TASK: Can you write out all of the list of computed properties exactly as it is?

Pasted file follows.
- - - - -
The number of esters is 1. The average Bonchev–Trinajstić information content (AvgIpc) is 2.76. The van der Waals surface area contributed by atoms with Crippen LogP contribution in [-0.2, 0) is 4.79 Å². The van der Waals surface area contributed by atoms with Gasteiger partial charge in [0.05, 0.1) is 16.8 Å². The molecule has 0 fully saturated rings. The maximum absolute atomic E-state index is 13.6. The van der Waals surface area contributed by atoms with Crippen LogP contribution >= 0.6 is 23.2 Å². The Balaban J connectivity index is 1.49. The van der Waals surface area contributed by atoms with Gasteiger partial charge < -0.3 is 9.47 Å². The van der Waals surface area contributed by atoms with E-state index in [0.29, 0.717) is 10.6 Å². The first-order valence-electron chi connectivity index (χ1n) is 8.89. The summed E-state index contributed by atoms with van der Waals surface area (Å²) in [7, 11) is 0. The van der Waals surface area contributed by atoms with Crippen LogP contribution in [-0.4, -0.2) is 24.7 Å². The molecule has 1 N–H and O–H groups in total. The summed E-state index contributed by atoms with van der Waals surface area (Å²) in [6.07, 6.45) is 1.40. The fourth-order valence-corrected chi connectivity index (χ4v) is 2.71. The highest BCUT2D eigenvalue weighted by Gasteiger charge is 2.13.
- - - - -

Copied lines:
The number of esters is 1. The average Bonchev–Trinajstić information content (AvgIpc) is 2.76. The van der Waals surface area contributed by atoms with Crippen LogP contribution in [-0.2, 0) is 4.79 Å². The van der Waals surface area contributed by atoms with Gasteiger partial charge in [0.05, 0.1) is 16.8 Å². The molecule has 0 fully saturated rings. The maximum absolute atomic E-state index is 13.6. The van der Waals surface area contributed by atoms with Crippen LogP contribution >= 0.6 is 23.2 Å². The Balaban J connectivity index is 1.49. The van der Waals surface area contributed by atoms with Gasteiger partial charge < -0.3 is 9.47 Å². The van der Waals surface area contributed by atoms with E-state index in [0.29, 0.717) is 10.6 Å². The first-order valence-electron chi connectivity index (χ1n) is 8.89. The summed E-state index contributed by atoms with van der Waals surface area (Å²) in [7, 11) is 0. The van der Waals surface area contributed by atoms with Crippen LogP contribution in [-0.4, -0.2) is 24.7 Å². The molecule has 1 N–H and O–H groups in total. The summed E-state index contributed by atoms with van der Waals surface area (Å²) in [6.07, 6.45) is 1.40. The fourth-order valence-corrected chi connectivity index (χ4v) is 2.71. The highest BCUT2D eigenvalue weighted by Gasteiger charge is 2.13.